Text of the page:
2 tbsp pomegranate syrup/pomegranate molasses

2 tbsp red wine vinegar

Small clove garlic, crushed with a good pinch of flaky salt

Freshly ground black pepper

Parsley or other fresh, soft herb/herbs that you like

Feta or goats cheese; lightly toasted nuts and seeds; sprouted seeds or beans; roasted tofu – any or all to add the necessary protein element.

1. Preheat the oven to 180C/350F.

2. Trim the vegetables into even-sized pieces.

3. Put the radishes and the peppers together in a bowl and toss with half of the oil; in another bowl do the same with carrots and beetroot. Decant onto two baking trays and roast in the oven for 20 minutes, keeping the beets and carrots in a little longer – about 10 more minutes.

4. While the vegetables are cooking, mix up the dressing by putting all of the remaining ingredients except the herbs and your protein choice(s) in a lidded jar and shaking like mad. The oil from the vegetables should be enough not to need extra oil,  but add a couple of tablespoons in the jar if you like.

5. When the vegetable are cooked to your liking – hopefully still with some bite – pop everything, including the tray juices, into a serving bowl or onto a platter and lightly but thoroughly mix together, saving some herbs and protein for the top. Let the vegetables meld with the dressing for about half an hour before eating. Enjoy this rainbow salad at room temperature.

roasted rainbow salad with pomegranate dressing by food to glowI am really happy to be popping this recipe over to the following extremely suitable recipe round-ups and blog hops:

Meat Free MondaysTinned Tomatoes

Extra VegVeggie Desserts, Fuss Free Flavours, Utterly Scrummy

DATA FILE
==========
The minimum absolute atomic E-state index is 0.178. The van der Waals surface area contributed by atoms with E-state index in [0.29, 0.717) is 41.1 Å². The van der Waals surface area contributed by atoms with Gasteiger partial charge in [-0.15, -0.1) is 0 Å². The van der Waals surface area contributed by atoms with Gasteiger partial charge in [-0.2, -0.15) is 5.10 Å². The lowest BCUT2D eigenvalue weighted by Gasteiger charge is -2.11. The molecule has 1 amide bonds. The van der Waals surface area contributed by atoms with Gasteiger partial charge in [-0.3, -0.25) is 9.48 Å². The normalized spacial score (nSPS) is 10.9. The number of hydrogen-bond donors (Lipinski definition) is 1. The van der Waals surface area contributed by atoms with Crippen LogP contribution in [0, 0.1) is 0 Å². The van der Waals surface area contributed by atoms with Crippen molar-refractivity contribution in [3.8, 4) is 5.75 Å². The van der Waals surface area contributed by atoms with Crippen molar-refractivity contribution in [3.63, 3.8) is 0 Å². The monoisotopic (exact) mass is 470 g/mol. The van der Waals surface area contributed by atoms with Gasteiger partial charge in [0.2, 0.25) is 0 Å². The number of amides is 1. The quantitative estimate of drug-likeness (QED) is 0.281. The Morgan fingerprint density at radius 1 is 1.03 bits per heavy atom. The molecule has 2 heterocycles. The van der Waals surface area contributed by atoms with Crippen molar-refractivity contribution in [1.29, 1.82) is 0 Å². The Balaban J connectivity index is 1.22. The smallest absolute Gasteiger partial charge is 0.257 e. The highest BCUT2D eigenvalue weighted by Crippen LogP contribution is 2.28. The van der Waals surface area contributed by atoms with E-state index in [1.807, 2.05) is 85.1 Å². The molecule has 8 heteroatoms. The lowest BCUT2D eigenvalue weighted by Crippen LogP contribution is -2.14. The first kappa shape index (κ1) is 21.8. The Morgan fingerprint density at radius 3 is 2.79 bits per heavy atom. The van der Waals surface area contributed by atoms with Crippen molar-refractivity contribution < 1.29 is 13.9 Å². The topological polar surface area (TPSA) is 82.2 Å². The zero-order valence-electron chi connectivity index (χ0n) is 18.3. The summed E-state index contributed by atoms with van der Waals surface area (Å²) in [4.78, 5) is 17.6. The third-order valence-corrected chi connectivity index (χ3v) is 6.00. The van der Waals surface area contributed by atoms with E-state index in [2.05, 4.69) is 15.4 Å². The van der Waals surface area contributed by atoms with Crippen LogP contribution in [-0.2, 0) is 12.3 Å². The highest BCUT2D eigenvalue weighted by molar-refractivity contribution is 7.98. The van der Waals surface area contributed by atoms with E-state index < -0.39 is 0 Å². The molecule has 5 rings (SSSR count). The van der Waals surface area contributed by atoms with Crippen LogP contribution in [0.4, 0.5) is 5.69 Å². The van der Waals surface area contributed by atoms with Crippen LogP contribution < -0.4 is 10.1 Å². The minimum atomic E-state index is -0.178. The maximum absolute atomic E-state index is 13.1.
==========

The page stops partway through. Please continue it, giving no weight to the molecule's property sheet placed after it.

No Croutons RequiredLisa’s Kitchen and Tinned Tomatoes

Simple And In SeasonElizabeth’s Kitchen Diary and Ren Behan

23 thoughts on “Roasted Rainbow Salad with a Sassy Pomegranate Dressing

  1. Wow. Fantastic recipe, thought provoking intro. I was spellbound. Thanks so much for sharing this!

  2. superfitbabe says:

    Delicious–beets are my favorite veggie!

  3. Kristi says:

    Sounds incredible – I know what I’m having for dinner tonight.

  4. Zoale.com says:

    Gorgeous salad! Yum 🙂

  5. All fabulous, the imagery and the recipe. You know what my opinion is: give me fresh, colourful, plant based, healthy choices every day 🙂

  6. I loved your visualization! Very powerful convincing you’ve done, though I’m sure your audience doesn’t need much convincing. And yes, this salad rocks. Love the use of pomegranate molasses.

  7. This looks sooooo good! Love the combination of flavors and I will definitely be making this soon.

  8. lizzygoodthings says:

    You’ve just presented me with a beautiful spring platter, bringing sunshine into my rainy day!

  9. Elizabeth says:

    Been feeling seriously grumpy lately. I feel like I live in that grey, soul-less environment right now! Oh I hope we get a summer this year! That rainbow salad would perk up my spirits immensely! Thank you for sharing with Simple and in Season 🙂

  10. What fabulous colours! Who could turn that down?

  11. Fantabulous post Kellie… made me smile! I love the word Sassy… so will definitely be trying your recipe. Bold bright veggies are such a joy 🙂

    1. Thanks, Katie. I totally agree about the colour being a joy. I feel hard done by if I can’t get a rainbow in on most days.

  12. What a very pretty salad. I reckon that if you eat more veg in a variety of colours your diet pretty much looks after itself. Thanks for linking to to ExtraVeg

    1. So the research seems to indicate, Helen. Thanks for your kind comment. And thank you for starting the Extra Veg link-up. 🙂

  13. Brilliant analogies, makes you think, bravo!

  14. cakespy says:

    You had me at “rainbow”. Looks delightful, sounds delicious!

  15. Mike says:

    Great Blog 🙂

  16. Sally says:

    Your writing is as vibrant as this recipe Kellie – love this journey you took us on and if you find this restaurant, let me know where it is!

  17. I love the way that food as colourful and stunning as this can be good for you. I love salads so this is on my list to make. It would look great as part of a buffet or picnic. Everyone would choose it, but more importantly the flavours of the veg and the dressing would be delicious too!

  18. Agreed; plants totally rock. Cheers!

  19. What a beautiful post! Plants do, indeed, rock. Back away from the beige, people! Fab salad, too. Thanks for entering #ExtraVeg

  20. Lisa says:

    Lovely post and great recipe. So many options. Thanks so very much for sharing with NCR.

If you have time, I would love to hear from you. Thanks so much!